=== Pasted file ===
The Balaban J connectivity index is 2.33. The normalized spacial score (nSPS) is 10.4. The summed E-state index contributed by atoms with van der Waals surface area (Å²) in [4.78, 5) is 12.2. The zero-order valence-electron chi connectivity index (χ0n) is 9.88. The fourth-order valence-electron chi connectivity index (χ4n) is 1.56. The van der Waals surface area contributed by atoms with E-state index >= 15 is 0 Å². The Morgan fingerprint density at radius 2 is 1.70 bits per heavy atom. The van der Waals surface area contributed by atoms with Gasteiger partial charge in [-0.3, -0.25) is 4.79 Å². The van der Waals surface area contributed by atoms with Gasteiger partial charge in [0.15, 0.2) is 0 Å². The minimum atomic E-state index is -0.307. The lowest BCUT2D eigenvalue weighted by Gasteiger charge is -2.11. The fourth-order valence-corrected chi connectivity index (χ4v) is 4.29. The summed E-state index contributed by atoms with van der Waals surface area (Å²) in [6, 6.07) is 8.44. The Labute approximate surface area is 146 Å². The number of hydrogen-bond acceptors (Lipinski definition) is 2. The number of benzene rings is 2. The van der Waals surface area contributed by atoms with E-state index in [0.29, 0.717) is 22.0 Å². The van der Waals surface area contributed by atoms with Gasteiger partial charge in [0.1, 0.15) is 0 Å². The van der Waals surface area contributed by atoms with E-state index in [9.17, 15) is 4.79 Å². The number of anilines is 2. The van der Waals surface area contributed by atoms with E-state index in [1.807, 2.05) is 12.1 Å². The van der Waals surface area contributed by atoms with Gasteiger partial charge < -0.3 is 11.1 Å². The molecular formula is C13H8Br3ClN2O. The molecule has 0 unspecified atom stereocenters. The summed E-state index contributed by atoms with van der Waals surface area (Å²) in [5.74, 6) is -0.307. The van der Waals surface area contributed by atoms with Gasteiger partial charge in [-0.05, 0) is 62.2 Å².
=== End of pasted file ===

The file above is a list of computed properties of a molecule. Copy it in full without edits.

The Balaban J connectivity index is 2.33. The normalized spacial score (nSPS) is 10.4. The summed E-state index contributed by atoms with van der Waals surface area (Å²) in [4.78, 5) is 12.2. The zero-order valence-electron chi connectivity index (χ0n) is 9.88. The fourth-order valence-electron chi connectivity index (χ4n) is 1.56. The van der Waals surface area contributed by atoms with E-state index >= 15 is 0 Å². The Morgan fingerprint density at radius 2 is 1.70 bits per heavy atom. The van der Waals surface area contributed by atoms with Gasteiger partial charge in [-0.3, -0.25) is 4.79 Å². The van der Waals surface area contributed by atoms with Gasteiger partial charge in [0.15, 0.2) is 0 Å². The minimum atomic E-state index is -0.307. The lowest BCUT2D eigenvalue weighted by Gasteiger charge is -2.11. The fourth-order valence-corrected chi connectivity index (χ4v) is 4.29. The summed E-state index contributed by atoms with van der Waals surface area (Å²) in [6, 6.07) is 8.44. The Labute approximate surface area is 146 Å². The number of hydrogen-bond acceptors (Lipinski definition) is 2. The number of benzene rings is 2. The van der Waals surface area contributed by atoms with E-state index in [0.29, 0.717) is 22.0 Å². The van der Waals surface area contributed by atoms with Gasteiger partial charge in [0.1, 0.15) is 0 Å². The van der Waals surface area contributed by atoms with E-state index in [9.17, 15) is 4.79 Å². The number of anilines is 2. The van der Waals surface area contributed by atoms with E-state index in [1.807, 2.05) is 12.1 Å². The van der Waals surface area contributed by atoms with Gasteiger partial charge < -0.3 is 11.1 Å². The molecular formula is C13H8Br3ClN2O. The molecule has 0 unspecified atom stereocenters. The summed E-state index contributed by atoms with van der Waals surface area (Å²) in [5.74, 6) is -0.307. The van der Waals surface area contributed by atoms with Gasteiger partial charge in [-0.05, 0) is 62.2 Å².